Screening of different lactic acid bacteria strains for their lactic acid production: Preliminary experiments were made on screening of cost effective MRS concentration with LPW for lactic acid production using six lactic acid bacteria (data not shown). The last experiment resulted in the lowest MRS’s concentration should be added with LPW, to enhance lactic acid production was in a ratio of 20: 80% (v/v) respectively (Table 3).

To compare the lactic acid production aptitude of six available strains, cultivation was conducted in flasks, in an LPW medium, compared with MRS- LPW (as ratio above). The results showed in all cases a higher use of the LPW-MRS medium, higher production of lactic acid and protein content, and lower level of pH values, and vice versa in cultures on LPW only. With the exception of the strain Lactobacillus casei EMCC 11093, where, this culture had the highest production of lactic and protein content, 7.78 g L-1 and 1.03%, respectively, as well as the lowest final pH 3.67 (Table 3). Consequently, was selected for lactic acid production using of this study using LPW-MRS medium.

Lactobacillus casei was the organism of choice as it produces predominantly the isomer of lactic acid (Senthuran et al.,1999).

The amounts of lactic acid produced in the fermentation medium containing only date juice as carbon and nitrogen sources were smaller than those produced in the MRS broth medium (Nancib et al., 2001).

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Fig. 1: Influence of cultivation pH on lactic production by L. casei

Petrov et al. (2008) studied the maximum lactic acid productivity, components of the media and the cultivation conditions by Lactococcus lactis subsp. lactis B84 utilizing starch as a sole carbon source, and found that, MRS-starch medium (with absence of yeast and meat extracts), at 33°C, agitation 200 rpm and pH 6.0 for 6 days, a complete starch hydrolysis occurred and 5.5 g L-1 lactic acid were produced from 18 g L-1 starch. Pintado et al. (1999), noted that on Mussel Processing Wastes (MPW) lactic acid is lower than with MRS-starch. Ogunbanwo and Okanlawon, 2009 studied the influence of nutrients utilization and cultivation conditions on the production of lactic acid by homolactic fermenters, and indicated that, all the Lactobacillus species isolated produced little quantity of lactic acid when grown at 30°C in normal De Man Rogosa Sharpe (MRS) broth. However, a temperature of 40°C at initial pH of 5.5 in constituted MRS medium with 6% (w/v) carbon concentration of D-glucose and 4% (w/v) nitrogen concentration of yeast extract fermented for 48 h supported lactic acid production optimally with Lactobacillus acidophilus producing 18.4 ± 0.01 g L-1 of lactic acid.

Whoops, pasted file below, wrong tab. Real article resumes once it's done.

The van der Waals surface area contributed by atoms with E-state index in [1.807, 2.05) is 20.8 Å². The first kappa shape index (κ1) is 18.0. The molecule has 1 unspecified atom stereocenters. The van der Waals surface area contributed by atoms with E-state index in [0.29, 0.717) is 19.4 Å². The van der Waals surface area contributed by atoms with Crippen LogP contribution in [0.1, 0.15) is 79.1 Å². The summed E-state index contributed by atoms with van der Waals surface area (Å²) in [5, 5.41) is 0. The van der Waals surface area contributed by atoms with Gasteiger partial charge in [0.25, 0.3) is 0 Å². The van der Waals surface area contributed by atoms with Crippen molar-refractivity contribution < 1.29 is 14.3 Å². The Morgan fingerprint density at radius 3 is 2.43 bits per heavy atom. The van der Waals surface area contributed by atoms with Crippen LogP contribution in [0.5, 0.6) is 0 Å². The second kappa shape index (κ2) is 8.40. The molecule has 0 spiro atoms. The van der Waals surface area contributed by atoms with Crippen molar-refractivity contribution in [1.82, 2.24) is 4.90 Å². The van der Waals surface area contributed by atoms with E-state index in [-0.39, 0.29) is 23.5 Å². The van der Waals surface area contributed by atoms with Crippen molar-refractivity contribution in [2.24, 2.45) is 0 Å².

Therefore, on using LPW, MRS broth medium must be added into the fermentation to support both microbial growth to study the optimum environmental conditions for lactic acid formation.

pH for cultivation: The different initial pH values in LPW-MRS medium of L. casei culture was controlled at pH 3.0, 3. 5, 4.0, 4.5, 5.0, 6.0 and 7.0 and lactic acid production were monitored. The initial pH values at culture were adjusted with 5 N hydrochloric acid-5 N sodium hydroxide.

As shown in Fig. 1, LPW-MRS medium with initial pH 3.5, higher production was observed, and the final amount of lactic acid was decreased obliviously compared with initial pH 3.5. At this particular pH, L. casei had the highest production of lactic and protein content, 6.34 g L-1 and 1.0%, respectively, as well as the lowest final pH 3.34.

These results were differ from those obtained with, Lactobacillus rhamnosus (Maizirwan et al., 2006; Mel et al., 2007), Lactobacillus casei (Senthuran et al., 1999), L. lactis subsp. lactis B84 (Petrov et al., 2008) and Lactobacillus manihotivorans LMG18011 (Ohkouchi and Inoue, 2006) which had an optimum pH for growth at 6.0 and from L. amylophilus, which could produce lactic acid from starch over a pH of 5.0-6.8 (Yumoto and Ikeda, 1995).

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Fig. 2: Influence of fermentation temperature on lactic acid production

Fermentation temperature: We examined the effect of incubation temperature on lactic acid production to reveal which temperature is the best fermentation condition.